Gary Gianni's Monstermen and Other Scary Stories by Gary Gianni

Gary Gianni's Monstermen and Other Scary Stories by Gary Gianni
My rating: 4 of 5 stars

Approximately 70% of this book is Monstermen tales. With the last section being the "other scary stories". The Monstermen are a fraternity, I guess you'd call them, that are out to save mankind from demons. This portion of the book is in graphic novel format. The stories feature Lord Benedict, a centuries old knight (I believe) who now wears a helm all the time and his companion Lawrence, a creepy movie director. Benedict is relating his various adventures to us which likened to Holmes & Watson, only doing paranormal cases. The stories are a good mix of Sherlock, Indiana Jones and Cthulu. The art is incredibly detailed b&w sketches that remind me of etchings found in Victorian literature. The environment is unsettling as everything is portrayed as being Victorian, the buildings, the clothes, the language, vehicles, etc. but every now and then modern technology will pop up to remind you this is present day in this world. Suddenly someone pulls out a cell phone, or a Victorian office full of computers, or a tractor and other heavy machinery in the background. The rest of the book is a compilation of proper text short stories which we are to believe Benedict is sharing with us around a fireplace with our brandies. The illustrations in this section are spectacularly wonderful. I think Gianni's work is more suited to illustration than "comic" format. These are all old turn of the century stories which were right up my alley. (3/5)

1. The Gateway Monster by William Hope Hodgson (1910) - Fantastic! An excellent example of a ghost story from this era. This is the first "Caranacki, the Ghost Hunter" story of which Hodgson wrote several. Caranacki is a "real" ghost hunter and in the evenings gathers round the fire and regales his acquaintances with tales of his adventures. This is a typical haunted room story. For some hundred and fifty years, the Gray Room has not been entered because violent disturbances occur within. Caranacki investigates and using his knowledge and ability to perform incantations discovers the source of the disturbance. I want to read the rest of these stories! (5/5)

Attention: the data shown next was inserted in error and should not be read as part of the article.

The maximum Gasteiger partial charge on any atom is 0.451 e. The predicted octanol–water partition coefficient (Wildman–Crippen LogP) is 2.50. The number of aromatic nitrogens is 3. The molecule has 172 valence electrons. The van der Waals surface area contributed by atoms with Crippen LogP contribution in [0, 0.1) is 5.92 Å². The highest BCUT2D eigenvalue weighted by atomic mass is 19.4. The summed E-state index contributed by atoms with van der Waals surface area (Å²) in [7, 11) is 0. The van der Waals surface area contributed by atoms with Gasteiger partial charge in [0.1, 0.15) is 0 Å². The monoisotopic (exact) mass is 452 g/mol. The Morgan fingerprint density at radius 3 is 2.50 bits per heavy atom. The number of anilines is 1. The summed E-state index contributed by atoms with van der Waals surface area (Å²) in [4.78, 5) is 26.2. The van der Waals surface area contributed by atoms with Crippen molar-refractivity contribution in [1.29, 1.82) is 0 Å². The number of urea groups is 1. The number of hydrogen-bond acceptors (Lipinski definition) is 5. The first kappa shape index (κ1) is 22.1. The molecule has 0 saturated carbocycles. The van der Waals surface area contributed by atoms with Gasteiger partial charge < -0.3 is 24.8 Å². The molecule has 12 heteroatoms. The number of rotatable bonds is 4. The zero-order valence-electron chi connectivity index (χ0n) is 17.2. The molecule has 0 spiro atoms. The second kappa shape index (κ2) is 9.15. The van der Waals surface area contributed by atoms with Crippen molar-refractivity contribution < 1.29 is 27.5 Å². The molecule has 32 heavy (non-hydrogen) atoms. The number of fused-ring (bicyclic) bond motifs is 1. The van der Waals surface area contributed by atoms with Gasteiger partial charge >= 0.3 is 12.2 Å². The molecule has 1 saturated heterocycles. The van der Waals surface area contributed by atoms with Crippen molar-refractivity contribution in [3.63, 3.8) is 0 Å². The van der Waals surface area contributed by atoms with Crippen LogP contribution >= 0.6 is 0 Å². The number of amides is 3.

2. A Tropical Horror by William Hope Hodgson (1905) - Excellent sea monster story! Written in the form of a person giving a narration of previous events we hear the blood-curdling horrific events of when his steamship was attacked by a sea serpent. Has a lot of action and tension along with gruesome description of the carnage. Liked this even better than the first story. (5/5)

3. Mother of Toads by Clark Ashton Smith (1938) - Wow, this was surprisingly lurid! I can imagine it causing quite a stir when first published. While not the greatest story it certainly was compelling. The story of what happens to a young apothecary caught in the clutches of an old, fat, toad-like witch commonly referred to as the mother of toads. (3/5)

4. Old Garfield's Heart by Robert E. Howard (1933) - I actually haven't read a lot of Howard, just the occasional short that comes up in these anthologies. I liked this a lot. Not a lot really happens but a tale is told of an old man who has been in the county since before the white men came. This night he is deathly ill and the doctor and his apprentice visit him only to find his heart as healthy as a horse. The old man tells a strange tale of his heart and his inability to die. (4/5)

5. Thurnley Abbey by Percival Landon (1908) - An old-fashioned ghost story. A man meets another on a steamship trip and finds the other has a strange request of him. So they sit down to drinks and the man tells his story, complete with quite a scary ghost. I enjoyed the telling of the tale but it was left with no explanation so left me wishing it had lasted long enough to have a resolution. (3/5)


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